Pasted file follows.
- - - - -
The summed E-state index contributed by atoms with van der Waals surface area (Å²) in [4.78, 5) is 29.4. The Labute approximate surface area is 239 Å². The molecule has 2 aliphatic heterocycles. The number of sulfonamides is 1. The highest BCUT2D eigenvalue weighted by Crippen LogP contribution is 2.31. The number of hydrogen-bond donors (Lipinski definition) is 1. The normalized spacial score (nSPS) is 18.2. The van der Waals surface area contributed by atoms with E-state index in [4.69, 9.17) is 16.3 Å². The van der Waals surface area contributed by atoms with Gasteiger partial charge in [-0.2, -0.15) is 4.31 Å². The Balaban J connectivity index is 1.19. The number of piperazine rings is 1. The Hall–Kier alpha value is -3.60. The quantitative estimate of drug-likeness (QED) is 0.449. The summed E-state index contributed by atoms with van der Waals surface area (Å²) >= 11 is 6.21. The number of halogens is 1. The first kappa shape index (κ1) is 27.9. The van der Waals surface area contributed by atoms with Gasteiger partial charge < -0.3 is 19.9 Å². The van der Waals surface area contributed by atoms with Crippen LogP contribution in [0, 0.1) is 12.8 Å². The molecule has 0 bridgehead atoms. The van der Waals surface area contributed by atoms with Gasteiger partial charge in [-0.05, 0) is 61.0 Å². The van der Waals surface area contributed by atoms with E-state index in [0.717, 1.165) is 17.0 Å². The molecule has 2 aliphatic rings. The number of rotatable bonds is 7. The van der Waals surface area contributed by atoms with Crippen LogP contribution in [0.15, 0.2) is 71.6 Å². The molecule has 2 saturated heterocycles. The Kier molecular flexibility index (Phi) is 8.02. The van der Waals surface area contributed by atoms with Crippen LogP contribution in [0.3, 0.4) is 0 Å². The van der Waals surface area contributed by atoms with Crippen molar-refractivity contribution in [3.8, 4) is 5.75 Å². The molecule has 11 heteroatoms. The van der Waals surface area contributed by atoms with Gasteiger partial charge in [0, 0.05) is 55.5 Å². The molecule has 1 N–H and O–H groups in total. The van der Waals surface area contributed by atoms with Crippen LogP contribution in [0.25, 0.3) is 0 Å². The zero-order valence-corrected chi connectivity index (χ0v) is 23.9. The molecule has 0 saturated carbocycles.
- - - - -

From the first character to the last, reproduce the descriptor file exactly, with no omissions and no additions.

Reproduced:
The summed E-state index contributed by atoms with van der Waals surface area (Å²) in [4.78, 5) is 29.4. The Labute approximate surface area is 239 Å². The molecule has 2 aliphatic heterocycles. The number of sulfonamides is 1. The highest BCUT2D eigenvalue weighted by Crippen LogP contribution is 2.31. The number of hydrogen-bond donors (Lipinski definition) is 1. The normalized spacial score (nSPS) is 18.2. The van der Waals surface area contributed by atoms with E-state index in [4.69, 9.17) is 16.3 Å². The van der Waals surface area contributed by atoms with Gasteiger partial charge in [-0.2, -0.15) is 4.31 Å². The Balaban J connectivity index is 1.19. The number of piperazine rings is 1. The Hall–Kier alpha value is -3.60. The quantitative estimate of drug-likeness (QED) is 0.449. The summed E-state index contributed by atoms with van der Waals surface area (Å²) >= 11 is 6.21. The number of halogens is 1. The first kappa shape index (κ1) is 27.9. The van der Waals surface area contributed by atoms with Gasteiger partial charge < -0.3 is 19.9 Å². The van der Waals surface area contributed by atoms with Crippen LogP contribution in [0, 0.1) is 12.8 Å². The molecule has 0 bridgehead atoms. The van der Waals surface area contributed by atoms with Gasteiger partial charge in [-0.05, 0) is 61.0 Å². The van der Waals surface area contributed by atoms with E-state index in [0.717, 1.165) is 17.0 Å². The molecule has 2 aliphatic rings. The number of rotatable bonds is 7. The van der Waals surface area contributed by atoms with Crippen LogP contribution in [0.15, 0.2) is 71.6 Å². The molecule has 2 saturated heterocycles. The Kier molecular flexibility index (Phi) is 8.02. The van der Waals surface area contributed by atoms with Crippen LogP contribution in [0.3, 0.4) is 0 Å². The van der Waals surface area contributed by atoms with Crippen molar-refractivity contribution in [3.8, 4) is 5.75 Å². The molecule has 11 heteroatoms. The van der Waals surface area contributed by atoms with Gasteiger partial charge in [0, 0.05) is 55.5 Å². The molecule has 1 N–H and O–H groups in total. The van der Waals surface area contributed by atoms with Crippen LogP contribution in [0.25, 0.3) is 0 Å². The zero-order valence-corrected chi connectivity index (χ0v) is 23.9. The molecule has 0 saturated carbocycles.